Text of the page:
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When I'm debugging managed, multi-threaded code and I'm at a breakpoint in the Main\UnitTestRunner thread and start single stepping occasionally the debugger will switch to another thread and start stepping it's code. How can I stop this?

Using VS2010 + Resharper 5.1 if it matters.

Update 1:

A closer look at the stack after a single step (F10) command shows that many (10-30) steps were actually performed before the debugger decided to stop execution.

This is happening regularly enough to make debugging nearly impossible. This is scarily similar to the issue Hans referred to.

Update 2:

I've filed a bug on Microsoft Connect. Please "upvote" it if you are also having this issue.

Update 3:

Confirmed by M$ as a bug to be fixed in the next "servicing release." Workaround is to target unit tests to .NET 3.5 as described here.

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I've seen that on occasion too, thanks for asking this. –  Aaron Anodide Sep 17 '10 at 17:15
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This was a problem in VS2008 SP1 as well, solved by a hotfix. Report this problem at connect.microsoft.com –  Hans Passant Sep 17 '10 at 18:17

3 Answers 3

If you are on a 64-bit operating system, ensure your debugger settings are set to default to a 64-bit process. Under Debug -> Options and Settings -> TestDriven.Net -> General, make sure that "Any CPU tests" is set to Run in 64-bit process.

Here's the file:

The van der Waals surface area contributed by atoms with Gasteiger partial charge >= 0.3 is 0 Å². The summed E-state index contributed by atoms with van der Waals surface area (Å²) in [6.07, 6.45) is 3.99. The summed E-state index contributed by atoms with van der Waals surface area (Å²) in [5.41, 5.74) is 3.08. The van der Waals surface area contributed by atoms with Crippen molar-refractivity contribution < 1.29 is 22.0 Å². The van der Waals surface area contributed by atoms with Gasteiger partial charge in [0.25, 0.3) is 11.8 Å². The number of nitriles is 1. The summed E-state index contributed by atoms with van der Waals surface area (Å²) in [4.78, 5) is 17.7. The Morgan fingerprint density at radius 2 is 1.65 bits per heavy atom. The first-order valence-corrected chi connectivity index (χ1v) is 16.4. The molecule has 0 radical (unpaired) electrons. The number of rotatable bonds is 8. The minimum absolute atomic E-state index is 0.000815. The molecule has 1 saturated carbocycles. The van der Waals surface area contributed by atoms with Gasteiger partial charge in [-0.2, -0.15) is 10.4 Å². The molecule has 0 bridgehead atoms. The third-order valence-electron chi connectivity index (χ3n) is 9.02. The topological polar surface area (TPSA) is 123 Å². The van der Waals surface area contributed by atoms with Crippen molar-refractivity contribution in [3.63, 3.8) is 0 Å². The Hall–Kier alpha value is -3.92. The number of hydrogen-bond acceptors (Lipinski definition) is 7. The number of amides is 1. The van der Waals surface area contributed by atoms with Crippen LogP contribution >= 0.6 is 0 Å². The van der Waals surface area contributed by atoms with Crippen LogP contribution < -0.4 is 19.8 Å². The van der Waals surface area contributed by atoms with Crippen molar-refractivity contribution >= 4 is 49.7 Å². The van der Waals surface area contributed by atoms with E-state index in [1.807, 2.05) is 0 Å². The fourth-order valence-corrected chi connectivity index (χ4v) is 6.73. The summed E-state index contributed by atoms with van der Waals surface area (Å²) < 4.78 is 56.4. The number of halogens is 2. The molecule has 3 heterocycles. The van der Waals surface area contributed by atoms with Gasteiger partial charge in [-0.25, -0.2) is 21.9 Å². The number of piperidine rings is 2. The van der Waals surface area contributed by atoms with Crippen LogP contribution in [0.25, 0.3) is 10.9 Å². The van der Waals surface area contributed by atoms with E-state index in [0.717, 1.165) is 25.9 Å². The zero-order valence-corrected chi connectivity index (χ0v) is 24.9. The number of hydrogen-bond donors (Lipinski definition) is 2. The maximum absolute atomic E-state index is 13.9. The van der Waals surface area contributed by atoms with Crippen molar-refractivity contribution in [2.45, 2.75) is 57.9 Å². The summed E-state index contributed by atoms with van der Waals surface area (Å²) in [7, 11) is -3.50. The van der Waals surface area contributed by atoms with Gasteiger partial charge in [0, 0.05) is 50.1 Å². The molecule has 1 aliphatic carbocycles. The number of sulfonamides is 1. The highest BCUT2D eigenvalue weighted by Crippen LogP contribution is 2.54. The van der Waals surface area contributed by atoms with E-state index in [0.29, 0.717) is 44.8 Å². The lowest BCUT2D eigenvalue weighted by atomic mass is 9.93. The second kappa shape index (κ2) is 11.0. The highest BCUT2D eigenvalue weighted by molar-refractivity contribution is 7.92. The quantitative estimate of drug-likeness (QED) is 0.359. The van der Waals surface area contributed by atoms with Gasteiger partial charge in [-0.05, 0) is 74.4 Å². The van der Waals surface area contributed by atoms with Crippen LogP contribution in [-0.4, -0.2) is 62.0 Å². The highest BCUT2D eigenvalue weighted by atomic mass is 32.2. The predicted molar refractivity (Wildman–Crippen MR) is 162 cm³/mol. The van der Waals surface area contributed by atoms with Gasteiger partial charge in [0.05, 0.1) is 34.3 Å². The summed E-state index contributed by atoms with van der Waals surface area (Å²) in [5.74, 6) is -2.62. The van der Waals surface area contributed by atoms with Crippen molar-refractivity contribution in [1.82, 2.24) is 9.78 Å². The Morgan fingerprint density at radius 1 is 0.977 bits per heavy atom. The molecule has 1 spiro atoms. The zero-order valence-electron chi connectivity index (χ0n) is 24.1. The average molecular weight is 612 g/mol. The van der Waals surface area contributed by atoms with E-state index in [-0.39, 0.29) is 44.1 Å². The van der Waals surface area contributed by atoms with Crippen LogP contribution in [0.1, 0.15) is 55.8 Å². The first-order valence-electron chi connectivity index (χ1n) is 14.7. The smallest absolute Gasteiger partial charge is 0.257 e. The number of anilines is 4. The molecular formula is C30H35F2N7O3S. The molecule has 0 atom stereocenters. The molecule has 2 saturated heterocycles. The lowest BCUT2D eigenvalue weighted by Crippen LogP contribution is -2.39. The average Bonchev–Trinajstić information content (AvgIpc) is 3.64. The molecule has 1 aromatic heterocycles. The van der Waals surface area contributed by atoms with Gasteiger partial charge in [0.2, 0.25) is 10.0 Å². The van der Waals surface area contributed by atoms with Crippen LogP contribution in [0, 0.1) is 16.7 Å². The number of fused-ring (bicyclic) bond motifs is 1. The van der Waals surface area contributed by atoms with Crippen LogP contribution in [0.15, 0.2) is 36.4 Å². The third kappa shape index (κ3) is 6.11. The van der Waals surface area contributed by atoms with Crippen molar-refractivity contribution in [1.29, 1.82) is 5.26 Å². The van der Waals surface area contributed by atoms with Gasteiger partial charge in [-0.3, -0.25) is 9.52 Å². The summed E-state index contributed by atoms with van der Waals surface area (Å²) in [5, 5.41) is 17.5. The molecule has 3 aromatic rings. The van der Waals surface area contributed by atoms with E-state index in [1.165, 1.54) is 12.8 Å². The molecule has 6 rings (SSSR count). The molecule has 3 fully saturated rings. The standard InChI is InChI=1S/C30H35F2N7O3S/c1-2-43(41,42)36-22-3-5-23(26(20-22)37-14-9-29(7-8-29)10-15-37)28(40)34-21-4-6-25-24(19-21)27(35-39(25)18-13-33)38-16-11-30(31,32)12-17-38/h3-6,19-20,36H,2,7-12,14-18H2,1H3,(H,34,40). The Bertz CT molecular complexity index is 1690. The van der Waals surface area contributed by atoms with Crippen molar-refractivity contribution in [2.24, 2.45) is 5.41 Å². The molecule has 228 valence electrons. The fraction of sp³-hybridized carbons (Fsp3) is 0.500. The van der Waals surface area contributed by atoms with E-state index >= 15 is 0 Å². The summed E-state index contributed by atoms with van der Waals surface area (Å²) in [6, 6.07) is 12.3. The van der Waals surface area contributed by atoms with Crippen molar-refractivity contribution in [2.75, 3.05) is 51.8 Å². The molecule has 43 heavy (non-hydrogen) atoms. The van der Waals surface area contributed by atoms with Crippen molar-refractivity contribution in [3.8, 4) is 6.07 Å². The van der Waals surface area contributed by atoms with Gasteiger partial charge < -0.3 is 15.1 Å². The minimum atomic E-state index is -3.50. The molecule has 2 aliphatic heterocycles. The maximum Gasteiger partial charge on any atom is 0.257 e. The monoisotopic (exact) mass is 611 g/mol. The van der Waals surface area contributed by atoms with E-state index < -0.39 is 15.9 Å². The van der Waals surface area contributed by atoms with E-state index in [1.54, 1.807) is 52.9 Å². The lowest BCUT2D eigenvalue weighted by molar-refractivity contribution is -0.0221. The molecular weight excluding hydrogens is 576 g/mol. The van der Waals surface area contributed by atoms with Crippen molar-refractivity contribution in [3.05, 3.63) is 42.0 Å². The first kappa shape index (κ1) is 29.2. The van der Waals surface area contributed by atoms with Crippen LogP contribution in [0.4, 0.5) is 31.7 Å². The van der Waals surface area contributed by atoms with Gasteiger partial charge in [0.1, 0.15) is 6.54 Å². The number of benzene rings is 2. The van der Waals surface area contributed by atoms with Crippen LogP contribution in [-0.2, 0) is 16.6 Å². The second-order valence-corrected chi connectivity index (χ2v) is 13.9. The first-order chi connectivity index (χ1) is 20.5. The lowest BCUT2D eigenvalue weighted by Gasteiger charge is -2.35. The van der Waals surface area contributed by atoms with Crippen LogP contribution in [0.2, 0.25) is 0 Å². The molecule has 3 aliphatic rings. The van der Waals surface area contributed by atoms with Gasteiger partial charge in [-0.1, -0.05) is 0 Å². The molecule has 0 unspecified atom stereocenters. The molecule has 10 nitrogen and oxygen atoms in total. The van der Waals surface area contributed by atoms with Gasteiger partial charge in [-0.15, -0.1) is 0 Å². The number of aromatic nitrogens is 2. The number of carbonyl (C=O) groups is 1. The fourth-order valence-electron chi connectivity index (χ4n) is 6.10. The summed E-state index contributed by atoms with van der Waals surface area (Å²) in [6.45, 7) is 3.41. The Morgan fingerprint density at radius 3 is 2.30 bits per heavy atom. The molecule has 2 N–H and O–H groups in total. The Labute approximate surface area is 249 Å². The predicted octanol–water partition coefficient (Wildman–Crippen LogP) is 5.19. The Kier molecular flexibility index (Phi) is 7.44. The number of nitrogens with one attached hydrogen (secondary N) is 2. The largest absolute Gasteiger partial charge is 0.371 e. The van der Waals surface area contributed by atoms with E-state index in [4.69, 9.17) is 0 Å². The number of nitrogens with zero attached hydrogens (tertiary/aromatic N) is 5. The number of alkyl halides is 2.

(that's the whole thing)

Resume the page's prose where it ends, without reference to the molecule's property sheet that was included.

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That's only relevant for debugging unit tests with TestDriven.Net... –  Jeremy McGee Nov 4 '11 at 6:43

In addition to Brian's answer - if the code in your threads does not overlap, you can click on the next line at which you want to stop and hit "Run to Cursor"

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You can go to the thread view and freeze the other threads.

Debug -> Windows -> Threads

Then right click on the threads you want to Freeze and select Freeze. When you want that thread to be used again right click the thread and select Thaw.

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Does Freeze keep the debugger from stepping into the thread, or stop the thread from running at all? I need for the background threads to keep running, I just don't want to debug them. –  David Lynch Sep 17 '10 at 17:25
    
@David Lynch: The threads can't continue to run in the background because then you could encounter race conditions in your debugging that don't replicate actual program execution. It seems that Visual Studio attempts to keep threads running with events in the same order in the debugger that they'd be in actual program execution - you can freeze threads you're not using, but your program may expect those threads to have accomplished something (or, conversely, if they're left running, they may expect something to be done that you're currently debugging), so be cautious debugging like that. –  SqlRyan Sep 17 '10 at 17:30
    
@rwmnau: Multiple threaded apps are inheriently asynchronous, and the threads will run as such, even in the debugger. –  David Lynch Sep 17 '10 at 20:16
    
I can't freeze the threads in question as they must run for main thread to enter the code I am debugging. –  David Lynch Sep 17 '10 at 20:17
    
@David: You should be able to freeze and thaw as needed. See the note from Hans Passant above perhaps. –  Brian R. Bondy Sep 17 '10 at 20:21

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